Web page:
This week —
Tired and weary of our present surroundings, but inspired by the strength of my peers and the throes of your megaphones.
Ocasio-Cortez on the ways we think of identity politics, and the importance of bringing varied and representative lenses to our offices of power.
Justifying the present and repudiating the past: Why Was Korematsu Wrong?
We’ve talked a lot about tech’s reshaping of blue-collar labor in male-dominated industries — what about domestic workers like housecleaners and nannies?
From Data & Society: Beyond Disruption.
“We know all that works. It’s not even a question,” Friant says. “People move their lives forward. They get the jobs and education they need.”
“Unfortunately, the ‘everybody’ who wants supportive housing is often quieter than a smaller subset of neighbors who say, ‘We agree it belongs somewhere. It just doesn’t belong here.’ Preferably in a fifth dimension. And invisible.”
This is what NIMBYism looks like.
“You can’t concentrate the poverty. You cannot put all the affordable housing in one place. We went through that in the 1950s and 1960s and 1970s, and what did we end up with? New ghettos,” says Robert Friant, managing director for external affairs, communications, and training center at the Corporation for Supportive Housing. “Taking 150 people and putting them on some industrial site far away from where they can access services they need only prolongs the poverty.”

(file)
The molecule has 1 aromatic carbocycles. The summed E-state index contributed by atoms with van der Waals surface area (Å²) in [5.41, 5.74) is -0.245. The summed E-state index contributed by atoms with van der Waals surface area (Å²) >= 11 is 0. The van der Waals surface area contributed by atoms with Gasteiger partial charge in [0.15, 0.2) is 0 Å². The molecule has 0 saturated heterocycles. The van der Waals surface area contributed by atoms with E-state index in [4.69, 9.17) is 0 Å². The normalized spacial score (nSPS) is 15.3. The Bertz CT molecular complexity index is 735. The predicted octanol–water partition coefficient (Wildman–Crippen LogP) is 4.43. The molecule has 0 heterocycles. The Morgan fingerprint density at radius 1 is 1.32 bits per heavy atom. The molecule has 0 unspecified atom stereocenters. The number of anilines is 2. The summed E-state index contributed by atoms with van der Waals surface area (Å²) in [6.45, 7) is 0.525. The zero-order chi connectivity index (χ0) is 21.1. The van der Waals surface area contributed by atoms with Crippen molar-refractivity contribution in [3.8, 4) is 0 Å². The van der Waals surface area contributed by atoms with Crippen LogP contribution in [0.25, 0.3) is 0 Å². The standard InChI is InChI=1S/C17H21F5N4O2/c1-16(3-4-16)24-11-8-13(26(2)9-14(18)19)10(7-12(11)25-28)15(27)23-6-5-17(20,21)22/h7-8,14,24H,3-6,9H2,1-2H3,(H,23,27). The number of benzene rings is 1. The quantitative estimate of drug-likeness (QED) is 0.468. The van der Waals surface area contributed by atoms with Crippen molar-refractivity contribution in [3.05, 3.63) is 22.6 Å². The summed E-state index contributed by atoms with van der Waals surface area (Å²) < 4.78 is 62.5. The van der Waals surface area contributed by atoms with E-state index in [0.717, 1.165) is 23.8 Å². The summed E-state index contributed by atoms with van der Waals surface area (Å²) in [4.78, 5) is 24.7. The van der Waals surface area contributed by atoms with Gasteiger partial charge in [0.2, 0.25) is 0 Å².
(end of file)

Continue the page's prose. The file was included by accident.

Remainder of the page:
PHIMBYs are instead focused almost exclusively on the production of subsidized, below-market-rate units, and strengthening tenant protections and rent controls for existing residents.
YIMBYs have criticized PHIMBYs for winding up on the same side as wealthy homeowners and rejecting zoning reforms that would likely yield real benefits to their stakeholders. PHIMBYs ding YIMBYs for their religious adherence to supply-side economics and their inability to reach out to, and provide for the needs of, communities that have long been on the losing side of housing policy.
For more information on the housing debate, read the Social Housing Report from People’s Policy Project.
If you’re in California and support PHIMBY, consider joining your local DSA chapter.
In preparation of Ways of Organizing, the second volume of UnionDoc’s World Records Journal:
how the documentary camera provides agency to those who wield it.
Before the camera does anything else, it is conditional and recursive, providing and renewing possibilities and limits for action within the ecologies in which we are enmeshed.
The Skull // Beyond the Door
Two oddities from Philip K. Dick’s early work. Straightforward and hokey, but revealing a tender, dark palette for building small worlds.
There was a whirr. The clock shuddered and all at once the door opened. The cuckoo came out, sliding swiftly. He paused and looked around solemnly, scrutinizing her, the room, the furniture.
Ways of assembling and organizing, from Rebel Steps.
You have access to things that no one else has access to. You have friends and family who will listen to you more than they would me, or a book, or an article, or anyone else. Many folks want to sit back and say, “well, that’s not my job, someone else will do the organizing”.
I want to remind you that’s not true. The work you do organizing your own crew is work no one else can do. So get pumped, you’re crucial.
OpenCensus for stats collection and distributed tracing.
next → refocusing; mobilizing; and attending NYAFF.
reminder → happiness is other people.
The most significant thing we can do for our well-being is not to “find ourselves” or “go within.” It’s to invest as much time and effort as we can into nurturing the relationships we have with the people in our lives.